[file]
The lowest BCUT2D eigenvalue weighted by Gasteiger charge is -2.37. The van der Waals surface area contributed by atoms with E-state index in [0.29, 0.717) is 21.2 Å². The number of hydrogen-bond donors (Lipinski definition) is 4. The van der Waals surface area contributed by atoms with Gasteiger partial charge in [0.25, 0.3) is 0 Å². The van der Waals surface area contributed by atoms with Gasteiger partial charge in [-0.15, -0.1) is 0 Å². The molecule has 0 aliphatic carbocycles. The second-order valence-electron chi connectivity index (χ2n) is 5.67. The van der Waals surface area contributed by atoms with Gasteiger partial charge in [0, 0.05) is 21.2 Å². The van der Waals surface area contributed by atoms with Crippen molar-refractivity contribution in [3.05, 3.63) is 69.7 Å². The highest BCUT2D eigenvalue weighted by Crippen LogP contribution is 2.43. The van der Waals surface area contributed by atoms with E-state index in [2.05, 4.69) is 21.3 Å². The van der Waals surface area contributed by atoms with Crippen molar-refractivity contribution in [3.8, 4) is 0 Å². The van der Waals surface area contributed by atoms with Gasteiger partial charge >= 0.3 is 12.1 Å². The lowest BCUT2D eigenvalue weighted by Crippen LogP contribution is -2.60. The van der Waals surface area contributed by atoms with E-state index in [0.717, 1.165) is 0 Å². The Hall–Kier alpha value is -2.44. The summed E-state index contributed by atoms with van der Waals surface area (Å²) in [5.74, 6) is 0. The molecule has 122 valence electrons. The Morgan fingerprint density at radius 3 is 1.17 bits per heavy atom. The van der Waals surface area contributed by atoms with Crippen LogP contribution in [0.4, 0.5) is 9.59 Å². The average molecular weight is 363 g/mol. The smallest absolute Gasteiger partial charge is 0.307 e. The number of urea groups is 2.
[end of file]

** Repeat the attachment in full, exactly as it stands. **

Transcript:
The lowest BCUT2D eigenvalue weighted by Gasteiger charge is -2.37. The van der Waals surface area contributed by atoms with E-state index in [0.29, 0.717) is 21.2 Å². The number of hydrogen-bond donors (Lipinski definition) is 4. The van der Waals surface area contributed by atoms with Gasteiger partial charge in [0.25, 0.3) is 0 Å². The van der Waals surface area contributed by atoms with Gasteiger partial charge in [-0.15, -0.1) is 0 Å². The molecule has 0 aliphatic carbocycles. The second-order valence-electron chi connectivity index (χ2n) is 5.67. The van der Waals surface area contributed by atoms with Gasteiger partial charge in [0, 0.05) is 21.2 Å². The van der Waals surface area contributed by atoms with Crippen molar-refractivity contribution in [3.05, 3.63) is 69.7 Å². The highest BCUT2D eigenvalue weighted by Crippen LogP contribution is 2.43. The van der Waals surface area contributed by atoms with E-state index in [2.05, 4.69) is 21.3 Å². The van der Waals surface area contributed by atoms with Crippen molar-refractivity contribution in [3.8, 4) is 0 Å². The van der Waals surface area contributed by atoms with Gasteiger partial charge >= 0.3 is 12.1 Å². The lowest BCUT2D eigenvalue weighted by Crippen LogP contribution is -2.60. The van der Waals surface area contributed by atoms with E-state index in [0.717, 1.165) is 0 Å². The Hall–Kier alpha value is -2.44. The summed E-state index contributed by atoms with van der Waals surface area (Å²) in [5.74, 6) is 0. The molecule has 122 valence electrons. The Morgan fingerprint density at radius 3 is 1.17 bits per heavy atom. The van der Waals surface area contributed by atoms with Crippen LogP contribution in [0.4, 0.5) is 9.59 Å². The average molecular weight is 363 g/mol. The smallest absolute Gasteiger partial charge is 0.307 e. The number of urea groups is 2.